by Michael Scholl
DTCC has announced plans to enhance the settlement processing of money market instruments (MMI) in ways that will help mitigate credit and systemic risks in this $363 billion-a-day market.
DTCC is developing the initial round of enhancements, scheduled to take effect in May 2012 subject to Securities and Exchange Commission approval, as part of an industry-wide effort to reduce risks associated with the settlement of these instruments.
“After robust and thorough consultation with market participants, we are now poised to implement the first round of changes to The Depository Trust Company (DTC) MMI processing system,” said Susan Cosgrove, DTCC managing director and general manager, Settlement and Asset Services. “The goal is to strengthen and reduce risk associated with issuance and maturity settlement processing in the MMI market, a market that plays such a vital funding role in the U.S. economy.”
In addition, discussions with the industry on longer-term and more structural enhancements to the MMI settlement process are under way and will continue in 2012.
The daily MMI market accounts for approximately 55% of the gross value of settlement activity at DTCC’s depository and includes a daily average of $122 billion in issuances, $125 billion in maturities and $116 billion in deliveries.
The MMI initiative is being spearheaded by an MMI Blue Sky task force organized by DTCC and the Securities Industry and Financial Markets Association (SIFMA). The task force released a report in March 2011 proposing a series of short-term changes to the MMI processing system, along with ideas for long-term structural change. In response to feedback from a broad spectrum of MMI market participants, the task force revised the short-term recommendations, and DTCC now expects to implement them in May 2012.
The task force will further discuss and prioritize the report’s ideas for longerterm enhancements with the goal of finalizing recommended proposals and implementation timelines by the end of 2012.
New cutoff times
The short-term changes include the implementation of new cutoff times (see box) intended to give MMI Issuing and Paying Agents (IPAs) sufficient time to calculate their exposure to issuer credit risks and, if a funding shortfall exists, time to resolve the shortfall by 3 p.m., the time by which an IPA must determine whether it will issue a Refusal to Pay (RTP). An RTP reverses all transactions for that day in a given issuer’s MMI and can trigger market concerns about the issuer’s financial health.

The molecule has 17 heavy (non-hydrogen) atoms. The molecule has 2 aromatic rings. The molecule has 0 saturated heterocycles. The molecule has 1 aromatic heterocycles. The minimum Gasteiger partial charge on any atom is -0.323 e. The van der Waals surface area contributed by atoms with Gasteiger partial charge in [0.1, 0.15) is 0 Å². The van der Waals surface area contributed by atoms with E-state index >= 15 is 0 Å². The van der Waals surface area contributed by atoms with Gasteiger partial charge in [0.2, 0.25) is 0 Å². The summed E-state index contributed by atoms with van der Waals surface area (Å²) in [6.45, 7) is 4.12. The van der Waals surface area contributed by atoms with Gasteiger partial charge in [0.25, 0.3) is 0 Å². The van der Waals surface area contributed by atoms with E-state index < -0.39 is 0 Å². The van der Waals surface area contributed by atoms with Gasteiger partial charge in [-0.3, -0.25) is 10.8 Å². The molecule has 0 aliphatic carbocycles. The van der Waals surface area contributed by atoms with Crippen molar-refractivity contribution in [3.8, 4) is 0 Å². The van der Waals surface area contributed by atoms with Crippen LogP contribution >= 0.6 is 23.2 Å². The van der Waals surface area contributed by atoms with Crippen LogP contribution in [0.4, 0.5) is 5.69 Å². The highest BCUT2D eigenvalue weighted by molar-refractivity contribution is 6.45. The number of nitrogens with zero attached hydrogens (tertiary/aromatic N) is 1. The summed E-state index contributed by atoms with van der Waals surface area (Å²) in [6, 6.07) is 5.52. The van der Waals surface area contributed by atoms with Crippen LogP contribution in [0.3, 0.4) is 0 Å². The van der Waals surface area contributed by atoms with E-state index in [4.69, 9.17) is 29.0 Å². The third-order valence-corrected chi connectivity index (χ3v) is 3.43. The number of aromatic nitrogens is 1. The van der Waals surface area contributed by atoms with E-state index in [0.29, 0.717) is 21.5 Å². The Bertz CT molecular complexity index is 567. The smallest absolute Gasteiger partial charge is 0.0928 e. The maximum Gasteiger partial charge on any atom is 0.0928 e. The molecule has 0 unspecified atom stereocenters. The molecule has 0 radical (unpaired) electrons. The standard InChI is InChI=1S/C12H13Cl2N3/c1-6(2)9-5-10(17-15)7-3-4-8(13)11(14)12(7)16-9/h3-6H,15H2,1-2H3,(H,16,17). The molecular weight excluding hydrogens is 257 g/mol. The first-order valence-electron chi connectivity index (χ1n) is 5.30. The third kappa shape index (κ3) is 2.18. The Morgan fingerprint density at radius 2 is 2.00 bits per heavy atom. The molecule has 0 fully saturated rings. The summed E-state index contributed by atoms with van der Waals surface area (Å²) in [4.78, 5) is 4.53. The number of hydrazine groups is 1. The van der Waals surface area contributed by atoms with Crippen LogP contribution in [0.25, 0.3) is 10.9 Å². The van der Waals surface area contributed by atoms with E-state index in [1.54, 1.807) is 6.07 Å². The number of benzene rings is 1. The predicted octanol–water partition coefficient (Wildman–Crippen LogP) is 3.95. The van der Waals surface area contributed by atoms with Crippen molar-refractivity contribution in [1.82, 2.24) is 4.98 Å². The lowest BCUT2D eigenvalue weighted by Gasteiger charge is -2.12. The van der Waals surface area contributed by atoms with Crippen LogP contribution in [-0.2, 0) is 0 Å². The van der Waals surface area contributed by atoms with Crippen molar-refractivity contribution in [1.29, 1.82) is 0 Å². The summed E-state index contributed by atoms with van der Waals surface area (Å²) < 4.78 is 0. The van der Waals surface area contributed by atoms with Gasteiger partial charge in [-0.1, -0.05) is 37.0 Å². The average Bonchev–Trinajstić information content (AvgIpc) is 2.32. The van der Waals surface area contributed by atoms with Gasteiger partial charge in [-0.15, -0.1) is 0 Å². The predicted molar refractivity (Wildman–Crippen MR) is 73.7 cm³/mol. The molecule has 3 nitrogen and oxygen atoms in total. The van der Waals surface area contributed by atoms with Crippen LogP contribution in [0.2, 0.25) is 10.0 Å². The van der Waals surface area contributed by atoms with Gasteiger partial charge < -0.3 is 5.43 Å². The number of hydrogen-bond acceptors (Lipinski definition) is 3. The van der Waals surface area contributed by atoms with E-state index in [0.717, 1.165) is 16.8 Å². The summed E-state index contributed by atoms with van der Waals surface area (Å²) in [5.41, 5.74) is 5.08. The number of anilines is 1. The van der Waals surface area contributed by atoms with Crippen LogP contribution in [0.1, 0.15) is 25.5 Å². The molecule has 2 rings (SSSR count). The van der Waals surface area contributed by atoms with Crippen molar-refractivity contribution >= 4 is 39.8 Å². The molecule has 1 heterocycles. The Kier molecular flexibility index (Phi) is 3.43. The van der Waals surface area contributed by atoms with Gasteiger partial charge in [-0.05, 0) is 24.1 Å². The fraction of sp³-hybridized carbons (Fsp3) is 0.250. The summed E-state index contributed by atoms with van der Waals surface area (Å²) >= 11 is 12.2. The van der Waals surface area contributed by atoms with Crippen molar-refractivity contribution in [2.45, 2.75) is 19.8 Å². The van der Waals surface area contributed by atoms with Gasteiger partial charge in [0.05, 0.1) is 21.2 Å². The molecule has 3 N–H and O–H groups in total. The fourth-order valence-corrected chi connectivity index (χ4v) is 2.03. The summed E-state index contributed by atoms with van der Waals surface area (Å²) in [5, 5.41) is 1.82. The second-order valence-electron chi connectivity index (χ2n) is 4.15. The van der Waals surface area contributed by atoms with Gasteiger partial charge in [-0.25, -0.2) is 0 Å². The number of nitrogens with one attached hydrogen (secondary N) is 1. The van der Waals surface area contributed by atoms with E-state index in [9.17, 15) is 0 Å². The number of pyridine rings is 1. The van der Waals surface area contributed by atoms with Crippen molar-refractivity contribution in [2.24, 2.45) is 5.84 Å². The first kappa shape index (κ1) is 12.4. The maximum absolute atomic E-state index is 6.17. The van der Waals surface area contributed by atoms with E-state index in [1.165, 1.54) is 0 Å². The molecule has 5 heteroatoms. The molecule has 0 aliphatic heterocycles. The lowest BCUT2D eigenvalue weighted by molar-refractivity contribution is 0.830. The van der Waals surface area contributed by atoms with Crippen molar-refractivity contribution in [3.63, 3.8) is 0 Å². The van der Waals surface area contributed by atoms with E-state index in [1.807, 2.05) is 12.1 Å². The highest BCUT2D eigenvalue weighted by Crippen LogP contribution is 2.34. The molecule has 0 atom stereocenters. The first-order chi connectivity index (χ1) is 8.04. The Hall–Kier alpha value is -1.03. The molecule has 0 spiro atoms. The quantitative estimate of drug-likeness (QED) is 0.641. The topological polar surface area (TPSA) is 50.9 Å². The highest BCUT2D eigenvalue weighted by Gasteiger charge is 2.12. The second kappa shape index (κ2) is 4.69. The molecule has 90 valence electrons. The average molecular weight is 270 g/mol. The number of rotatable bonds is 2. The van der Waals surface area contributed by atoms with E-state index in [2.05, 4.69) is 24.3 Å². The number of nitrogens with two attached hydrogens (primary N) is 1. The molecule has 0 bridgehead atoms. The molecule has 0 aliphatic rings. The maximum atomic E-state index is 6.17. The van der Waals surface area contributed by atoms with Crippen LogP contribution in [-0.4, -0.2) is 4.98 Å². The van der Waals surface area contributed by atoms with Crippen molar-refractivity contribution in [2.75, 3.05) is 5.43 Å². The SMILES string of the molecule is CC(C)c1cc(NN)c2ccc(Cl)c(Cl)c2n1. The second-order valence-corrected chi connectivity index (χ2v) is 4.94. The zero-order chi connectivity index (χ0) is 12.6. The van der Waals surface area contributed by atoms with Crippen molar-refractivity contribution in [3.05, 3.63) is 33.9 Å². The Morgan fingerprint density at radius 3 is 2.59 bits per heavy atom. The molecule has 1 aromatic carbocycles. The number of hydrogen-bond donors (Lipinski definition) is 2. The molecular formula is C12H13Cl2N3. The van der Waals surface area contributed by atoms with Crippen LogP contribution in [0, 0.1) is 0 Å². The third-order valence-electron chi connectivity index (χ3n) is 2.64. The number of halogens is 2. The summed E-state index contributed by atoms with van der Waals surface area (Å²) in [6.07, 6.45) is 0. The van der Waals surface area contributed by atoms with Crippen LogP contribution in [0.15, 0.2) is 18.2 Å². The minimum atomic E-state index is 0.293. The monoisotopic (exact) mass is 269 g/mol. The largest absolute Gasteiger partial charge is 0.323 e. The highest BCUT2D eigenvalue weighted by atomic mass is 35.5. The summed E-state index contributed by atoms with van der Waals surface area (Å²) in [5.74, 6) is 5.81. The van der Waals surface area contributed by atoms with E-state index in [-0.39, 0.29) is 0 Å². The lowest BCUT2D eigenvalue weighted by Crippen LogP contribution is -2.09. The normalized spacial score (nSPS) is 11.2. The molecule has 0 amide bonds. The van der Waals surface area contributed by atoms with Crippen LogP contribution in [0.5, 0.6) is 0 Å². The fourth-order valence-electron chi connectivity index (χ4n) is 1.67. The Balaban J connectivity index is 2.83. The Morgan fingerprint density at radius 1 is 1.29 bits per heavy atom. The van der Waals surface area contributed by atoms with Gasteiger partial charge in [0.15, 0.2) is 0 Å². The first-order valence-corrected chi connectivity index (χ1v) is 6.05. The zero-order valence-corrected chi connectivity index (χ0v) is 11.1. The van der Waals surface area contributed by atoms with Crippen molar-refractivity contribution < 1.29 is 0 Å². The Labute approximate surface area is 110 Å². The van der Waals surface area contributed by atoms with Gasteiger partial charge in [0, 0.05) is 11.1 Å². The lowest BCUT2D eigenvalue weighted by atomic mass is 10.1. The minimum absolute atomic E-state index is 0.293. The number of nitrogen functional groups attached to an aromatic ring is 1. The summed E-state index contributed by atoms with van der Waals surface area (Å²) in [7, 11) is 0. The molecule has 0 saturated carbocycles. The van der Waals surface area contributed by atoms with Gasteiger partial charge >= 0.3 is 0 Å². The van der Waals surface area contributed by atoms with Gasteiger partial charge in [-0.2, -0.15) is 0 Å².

Under the existing MMI processing schedule, IPAs face a degree of credit exposure because issuers are allowed to continue submitting new valued issuances to DTC until 3:20 p.m., 20 minutes after an IPA must decide whether to issue an RTP. IPAs therefore often come up against the RTP deadline with an uncertain picture as to what an issuer’s final balance will be, obliging them to make a decision about whether to “push the RTP button” based on incomplete information.
The existing cutoff times often create credit event decisions for the IPAs when in fact they are simply dealing with timing issues around funding, according to Cosgrove. “Right now, if an IPA doesn’t have all relevant facts and funding by 3 p.m. it can either execute an RTP, which would generate turmoil in the market, or extend credit to the issuer,” she said. “Today, if an IPA does issue an RTP and the issuer ultimately comes up with sufficient funding by 3:20 p.m., the IPA then has to go through the cumbersome process of reversing the RTP.”
The proposed earlier cutoff times are intended to increase transparency and reduce this risk by giving IPAs a complete and timely view of issuers funding requirements before making their RTP decisions at 3 p.m. “The planned changes in cutoff times will synchronize the cutoffs with the RTP process,” Cosgrove said.
Using RAD to eliminate reclaims
Christopher Buechner, executive
director for commercial paper
IPA services at JPMorgan Chase
The other short-term MMI change DTCC plans to implement in May will require all MMI transactions to receive approval through the Receiver Authorized Delivery (RAD) function. Currently, only MMI transactions with a minimum value of $15 million are routed to RAD.
RAD enables DTCC customers to avoid reclaims by allowing them to review incoming deliveries and to either accept or reject them before they are processed against their settlement accounts. Currently, transactions that are not approved by their receivers in RAD can be reclaimed on the day they are received, effectively overriding the receiver’s risk management controls. Having all MMI transactions go through RAD will eliminate these reclaims in the MMI market, thereby reducing credit and liquidity risk. The number of such transactions is expected to double to about 14,000 per day as a result of RAD becoming mandatory for MMI.
The planned short-term changes have garnered broad industry support, thanks to the task force’s collaborative efforts and its active pursuit of industry input.
“This is part of what we see as a necessary evolution of the money market process in the U.S.,” said Christopher Buechner, executive director for commercial paper IPA services at JPMorgan Chase, one of the nation’s leading IPAs.
Buechner, a task force member who played a key role in the drafting of its report, said the overall proposed changes to the MMI process would help increase transparency and create more settlement finality in the MMI marketplace.
“We see the revised cutoff times as a necessary first step,” he added. @
[For more information on the MMI Blue Sky Task force, write to email@example.com.]